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Fishing – 12-11-2013

By Capt. Danny Stasny, Islander Reporter

Capt. Anthony Leverett, working as first mate on a charter trip with Capt. Larry McGuire, shows off a rare catch, a tiger shark. Leverett died Dec. 2, leaving a wife and five children, ages 4-12. The Islander and CrossPointe Fellowship are helping the family with Christmas donations, funeral expenses and a college fund. For information, call The Islander at 941-778-7978 or CrossPointe at 941-778-0719.

Fishing guides Capt. Larry McGuire, left, and the late Capt. Anthony Leverett show off a 2012 cobia catch. Leverett died Dec. 2, leaving a wife and five children. The Islander and CrossPointe Fellowship are helping the family with Christmas donations, funeral expenses and a college fund. For information, call The Islander at 941-778-7978 or CrossPointe at 941-778-0719.

Mild temperatures, calm seas — great time for fishing

 

December has blessed us with mild temperatures and calm seas, but you still may want to try fishing some wintertime patterns.

Dock fishing with live shrimp and fishing local canals can be prosperous. I’m noticing good numbers of black drum, sheepshead, redfish and snook are moving into these areas. These fish are just arriving, so now is a good time to target them.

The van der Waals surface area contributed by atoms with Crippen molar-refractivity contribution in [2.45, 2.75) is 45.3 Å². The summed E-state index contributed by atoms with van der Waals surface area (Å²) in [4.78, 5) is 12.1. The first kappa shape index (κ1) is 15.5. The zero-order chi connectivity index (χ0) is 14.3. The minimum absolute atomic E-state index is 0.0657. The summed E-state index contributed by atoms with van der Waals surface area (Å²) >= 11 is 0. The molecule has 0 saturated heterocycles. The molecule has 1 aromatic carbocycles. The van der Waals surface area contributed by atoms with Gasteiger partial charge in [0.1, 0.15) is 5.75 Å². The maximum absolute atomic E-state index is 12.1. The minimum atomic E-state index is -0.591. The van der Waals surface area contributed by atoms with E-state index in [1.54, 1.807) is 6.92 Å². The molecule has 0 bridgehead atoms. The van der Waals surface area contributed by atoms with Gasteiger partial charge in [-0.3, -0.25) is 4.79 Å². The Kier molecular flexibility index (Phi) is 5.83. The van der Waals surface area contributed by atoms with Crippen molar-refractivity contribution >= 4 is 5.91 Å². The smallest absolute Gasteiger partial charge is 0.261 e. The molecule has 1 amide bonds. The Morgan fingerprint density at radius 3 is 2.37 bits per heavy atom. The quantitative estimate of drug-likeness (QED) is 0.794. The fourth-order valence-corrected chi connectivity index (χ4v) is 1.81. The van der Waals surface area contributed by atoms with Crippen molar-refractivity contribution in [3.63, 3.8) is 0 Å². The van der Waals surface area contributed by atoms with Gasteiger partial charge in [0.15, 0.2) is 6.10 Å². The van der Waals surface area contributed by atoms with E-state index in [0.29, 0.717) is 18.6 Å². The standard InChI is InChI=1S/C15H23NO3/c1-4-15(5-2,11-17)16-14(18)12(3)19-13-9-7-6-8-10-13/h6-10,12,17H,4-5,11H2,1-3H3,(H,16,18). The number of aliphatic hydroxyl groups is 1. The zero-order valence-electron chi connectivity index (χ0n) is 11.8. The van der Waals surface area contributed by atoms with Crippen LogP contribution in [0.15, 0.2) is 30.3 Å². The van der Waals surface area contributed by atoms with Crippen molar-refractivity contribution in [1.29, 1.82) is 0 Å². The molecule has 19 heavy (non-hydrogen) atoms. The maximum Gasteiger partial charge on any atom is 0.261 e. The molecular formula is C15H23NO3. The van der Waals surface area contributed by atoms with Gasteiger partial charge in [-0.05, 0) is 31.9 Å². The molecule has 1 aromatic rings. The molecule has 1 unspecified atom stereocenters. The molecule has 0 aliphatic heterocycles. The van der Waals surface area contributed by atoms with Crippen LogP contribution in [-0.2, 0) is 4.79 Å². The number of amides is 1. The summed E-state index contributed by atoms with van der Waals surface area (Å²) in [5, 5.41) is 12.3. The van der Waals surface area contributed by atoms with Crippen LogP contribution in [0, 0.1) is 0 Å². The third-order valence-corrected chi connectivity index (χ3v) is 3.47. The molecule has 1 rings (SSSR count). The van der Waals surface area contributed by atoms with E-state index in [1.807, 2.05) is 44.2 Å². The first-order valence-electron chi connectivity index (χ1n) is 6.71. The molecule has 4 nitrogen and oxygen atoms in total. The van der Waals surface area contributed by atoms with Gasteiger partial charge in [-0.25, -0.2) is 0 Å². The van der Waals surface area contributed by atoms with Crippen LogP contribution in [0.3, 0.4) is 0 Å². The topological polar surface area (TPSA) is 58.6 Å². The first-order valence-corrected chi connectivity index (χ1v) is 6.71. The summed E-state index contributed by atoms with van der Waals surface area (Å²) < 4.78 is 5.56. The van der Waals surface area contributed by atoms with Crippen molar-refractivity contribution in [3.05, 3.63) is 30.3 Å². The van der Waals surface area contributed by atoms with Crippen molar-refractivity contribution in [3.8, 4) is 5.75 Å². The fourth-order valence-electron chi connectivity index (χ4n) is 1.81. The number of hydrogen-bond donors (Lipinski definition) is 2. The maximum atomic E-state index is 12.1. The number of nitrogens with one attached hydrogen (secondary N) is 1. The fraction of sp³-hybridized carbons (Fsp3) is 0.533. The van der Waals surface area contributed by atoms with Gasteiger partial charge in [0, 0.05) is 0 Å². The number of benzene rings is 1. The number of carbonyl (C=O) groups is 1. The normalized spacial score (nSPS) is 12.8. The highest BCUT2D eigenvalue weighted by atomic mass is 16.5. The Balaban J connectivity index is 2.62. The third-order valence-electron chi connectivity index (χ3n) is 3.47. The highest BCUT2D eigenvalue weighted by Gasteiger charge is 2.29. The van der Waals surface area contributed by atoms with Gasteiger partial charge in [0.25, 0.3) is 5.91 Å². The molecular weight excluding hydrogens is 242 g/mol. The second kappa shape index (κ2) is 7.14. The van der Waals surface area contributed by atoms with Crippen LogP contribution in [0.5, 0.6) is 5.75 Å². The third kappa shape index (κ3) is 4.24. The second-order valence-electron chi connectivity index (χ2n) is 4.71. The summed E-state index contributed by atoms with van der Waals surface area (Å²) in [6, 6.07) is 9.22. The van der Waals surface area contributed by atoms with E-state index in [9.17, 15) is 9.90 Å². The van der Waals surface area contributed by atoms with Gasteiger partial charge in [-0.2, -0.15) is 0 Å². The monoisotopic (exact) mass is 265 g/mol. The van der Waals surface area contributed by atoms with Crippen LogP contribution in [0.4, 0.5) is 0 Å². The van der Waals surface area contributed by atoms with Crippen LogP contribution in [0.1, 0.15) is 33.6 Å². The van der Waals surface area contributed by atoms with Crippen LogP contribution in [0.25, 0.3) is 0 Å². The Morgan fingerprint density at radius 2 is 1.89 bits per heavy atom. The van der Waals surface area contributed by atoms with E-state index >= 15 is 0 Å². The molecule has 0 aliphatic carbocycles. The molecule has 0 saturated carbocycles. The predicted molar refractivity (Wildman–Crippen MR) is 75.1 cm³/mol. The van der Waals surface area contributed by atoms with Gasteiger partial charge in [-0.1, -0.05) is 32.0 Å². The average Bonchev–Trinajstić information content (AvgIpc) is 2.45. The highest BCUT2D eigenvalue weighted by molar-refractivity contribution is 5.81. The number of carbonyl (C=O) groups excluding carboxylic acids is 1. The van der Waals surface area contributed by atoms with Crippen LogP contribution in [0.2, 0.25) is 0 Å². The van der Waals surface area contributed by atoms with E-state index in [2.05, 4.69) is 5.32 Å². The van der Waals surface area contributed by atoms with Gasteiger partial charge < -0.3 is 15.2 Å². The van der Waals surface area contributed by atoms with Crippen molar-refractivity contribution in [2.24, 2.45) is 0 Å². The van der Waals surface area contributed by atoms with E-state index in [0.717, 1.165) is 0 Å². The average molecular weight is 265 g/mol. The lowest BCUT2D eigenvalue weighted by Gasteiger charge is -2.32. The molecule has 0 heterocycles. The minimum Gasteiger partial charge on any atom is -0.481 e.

Along the beaches, rumors of pompano are floating around, although the good numbers of fish have not arrived. Spanish mackerel, ladyfish and jacks will provide excellent action on light tackle outfits or fly rods. For any of these fish, a lure with a little flash will attract a bite.

Spotted seatrout are responding to soft plastics combined with a jighead. Drifting is an effective way to locate fish. Once you find a concentration of fish, drop your anchor and work the area thoroughly. Live shrimp also will produce a bite. While targeting trout, expect to encounter jacks, ladyfish, mackerel and bluefish.

Jonny Keyes at Island Discount Tackle says live shrimp are producing a good bite in canals, especially around docks or other structure. Black drum, sheepshead, flounder and redfish are being reported. For rigging, Keyes suggests keeping it simple. A No. 2 hook with a split shot placed 12 inches above the hook will suffice. For leader, 20- or 30-pound fluorocarbon is a good bet.

Spotted seatrout are accommodating flats fishers using soft plastics combined with a jig head. Keyes likes to drift over grass flats and pitch jigs into the sandy potholes to find the trout bite. Keyes’ new favorite trout lure is the “Savage shrimp.” If you’re not familiar with this lure, stop by the tackle shop — they’ve got them.

Migratory fish such as macks, jacks and ladyfish are being caught throughout the area. Piers, beaches or deep flats are a great place to hunt for these high-activity fish. As for bait, any lure that has some flash to it will work.

Capt. Warren Girle is fishing off shore with good results. Fresh-cut shiners for bait are resulting in mangrove snapper. To locate these fish, Girle is anchoring over artificial reefs and hard bottom. While targeting bottom fish, Girle is free-lining live shiners behind the boat for Spanish mackerel. Most catches are in the 15- to 20-inch range, although macks up to 24 inches are not uncommon.